Polemics, political division will only halt our fight against Covid-19

Tan Sri Muhyiddin Yassin

KUALA LUMPUR – The last thing that this country need is more polemics, political or social divisions to distract Malaysians from the urgent, existential task of fighting COVID-19 and rebuilding the economy, said the Chairman of the National Recovery Council (MPN) Tan Sri Muhyiddin Yassin.

Echoing Prime Minister Datuk Seri Ismail Sabri Yaakob’s call on the Malaysian Family to jointly revive the country, Muhyiddin said Malaysians must come together in the spirit of the Malaysian Family as their common future and shared destiny as a nation will be at stake if they do not work together to get Malaysia back on its feet.

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“I strongly urge all Malaysians to be united. We must put aside all differences whether in politics, business, society or family to combine our collective might in this fight against COVID-19,” he said in his closing address at the virtually-held National Recovery Summit today.

The recently appointed MPN chairman said the council will take note of the views and proposals raised at today’s summit and will go through the feedback received today very thoroughly.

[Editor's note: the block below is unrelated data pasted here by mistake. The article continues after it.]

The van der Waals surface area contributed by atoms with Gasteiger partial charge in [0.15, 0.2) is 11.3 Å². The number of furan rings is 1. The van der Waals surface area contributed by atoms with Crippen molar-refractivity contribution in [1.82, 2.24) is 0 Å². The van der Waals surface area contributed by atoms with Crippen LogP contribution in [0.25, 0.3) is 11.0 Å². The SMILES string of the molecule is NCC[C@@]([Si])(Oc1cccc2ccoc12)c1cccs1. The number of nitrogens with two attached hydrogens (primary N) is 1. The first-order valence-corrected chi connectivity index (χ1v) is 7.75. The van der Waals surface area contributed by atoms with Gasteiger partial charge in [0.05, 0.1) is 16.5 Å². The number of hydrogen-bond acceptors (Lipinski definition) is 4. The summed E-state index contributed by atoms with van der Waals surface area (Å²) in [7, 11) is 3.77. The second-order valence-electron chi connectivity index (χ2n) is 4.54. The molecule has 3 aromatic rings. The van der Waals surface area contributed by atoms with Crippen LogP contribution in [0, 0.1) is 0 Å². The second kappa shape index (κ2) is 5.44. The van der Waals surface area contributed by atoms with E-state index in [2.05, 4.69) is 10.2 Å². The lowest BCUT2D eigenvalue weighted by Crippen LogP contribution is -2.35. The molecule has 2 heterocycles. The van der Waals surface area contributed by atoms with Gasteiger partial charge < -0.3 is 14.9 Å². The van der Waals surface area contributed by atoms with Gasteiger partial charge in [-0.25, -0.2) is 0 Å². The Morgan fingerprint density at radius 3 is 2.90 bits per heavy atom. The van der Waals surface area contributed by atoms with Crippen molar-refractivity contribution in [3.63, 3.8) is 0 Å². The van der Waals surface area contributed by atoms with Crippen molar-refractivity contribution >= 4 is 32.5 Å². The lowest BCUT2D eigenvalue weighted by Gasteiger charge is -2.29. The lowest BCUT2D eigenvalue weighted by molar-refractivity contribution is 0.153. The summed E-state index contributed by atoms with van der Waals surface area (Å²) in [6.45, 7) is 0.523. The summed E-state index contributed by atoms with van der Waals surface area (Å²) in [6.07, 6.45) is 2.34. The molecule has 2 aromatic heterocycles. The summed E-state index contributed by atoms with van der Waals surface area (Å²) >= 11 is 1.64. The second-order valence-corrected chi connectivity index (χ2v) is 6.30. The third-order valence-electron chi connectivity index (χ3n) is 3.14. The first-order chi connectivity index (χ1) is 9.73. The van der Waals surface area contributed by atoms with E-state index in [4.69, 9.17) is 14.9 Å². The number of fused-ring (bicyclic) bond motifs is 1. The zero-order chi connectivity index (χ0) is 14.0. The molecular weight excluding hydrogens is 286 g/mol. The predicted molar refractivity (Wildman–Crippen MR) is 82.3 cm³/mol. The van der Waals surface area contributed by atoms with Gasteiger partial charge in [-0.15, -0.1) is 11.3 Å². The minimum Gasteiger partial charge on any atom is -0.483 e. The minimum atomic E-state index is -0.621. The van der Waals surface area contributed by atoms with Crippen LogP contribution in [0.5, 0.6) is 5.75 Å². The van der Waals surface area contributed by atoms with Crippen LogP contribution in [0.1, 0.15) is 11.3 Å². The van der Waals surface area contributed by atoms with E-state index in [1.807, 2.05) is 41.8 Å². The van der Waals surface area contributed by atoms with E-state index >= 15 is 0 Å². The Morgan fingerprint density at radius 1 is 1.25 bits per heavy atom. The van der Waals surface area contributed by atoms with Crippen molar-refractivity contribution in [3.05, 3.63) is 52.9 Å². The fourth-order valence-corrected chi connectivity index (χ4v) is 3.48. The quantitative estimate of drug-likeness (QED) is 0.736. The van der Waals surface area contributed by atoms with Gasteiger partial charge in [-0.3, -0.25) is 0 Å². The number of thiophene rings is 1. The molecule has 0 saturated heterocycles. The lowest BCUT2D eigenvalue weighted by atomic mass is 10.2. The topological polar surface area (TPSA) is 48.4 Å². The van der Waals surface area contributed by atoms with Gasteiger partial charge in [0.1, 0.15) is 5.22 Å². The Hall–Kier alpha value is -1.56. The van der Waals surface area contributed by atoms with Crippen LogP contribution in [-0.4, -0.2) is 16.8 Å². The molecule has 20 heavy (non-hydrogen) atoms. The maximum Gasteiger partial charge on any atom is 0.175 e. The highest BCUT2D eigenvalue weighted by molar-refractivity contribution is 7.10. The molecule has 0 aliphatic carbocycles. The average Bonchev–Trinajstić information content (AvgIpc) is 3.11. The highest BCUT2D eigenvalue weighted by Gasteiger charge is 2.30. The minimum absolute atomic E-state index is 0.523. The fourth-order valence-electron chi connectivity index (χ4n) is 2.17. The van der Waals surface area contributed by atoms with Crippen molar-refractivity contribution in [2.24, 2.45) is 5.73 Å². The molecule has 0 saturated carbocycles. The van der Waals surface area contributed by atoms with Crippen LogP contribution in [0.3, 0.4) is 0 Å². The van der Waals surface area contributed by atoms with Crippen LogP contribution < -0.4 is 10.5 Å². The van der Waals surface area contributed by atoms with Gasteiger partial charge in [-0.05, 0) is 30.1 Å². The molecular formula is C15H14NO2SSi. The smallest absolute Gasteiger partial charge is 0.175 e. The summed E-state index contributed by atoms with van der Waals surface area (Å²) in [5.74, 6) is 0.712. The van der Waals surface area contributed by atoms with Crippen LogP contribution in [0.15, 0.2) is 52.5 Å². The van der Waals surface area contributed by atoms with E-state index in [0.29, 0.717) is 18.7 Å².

The former prime minister said that the war against COVID-19 can only be won by continuously prioritising a whole-of-nation approach, encompassing all sectors and groups in the country.

“It is an inclusive approach involving the whole of society working together to fight this war. Hence, the participation of the government, private sector, NGOs (non-government organisations), doctors, healthcare workers and volunteers is essential if it is to succeed,” he said.

Muhyiddin said speed is of the essence as the recent COVID-19 Delta variant, which spreads faster and is far deadlier, is the culprit behind the spike in cases not just in Malaysia but everywhere else in the world, including Southeast Asia.

Therefore, he said Malaysians must never let their guard down and be vigilant against the constantly evolving threats the virus poses to the nation.

“We must constantly improve our COVID-19 pandemic management, especially in infusing new technologies and consistently upgrading our physical and digital response capacity in testing, tracing, and isolating,” he said.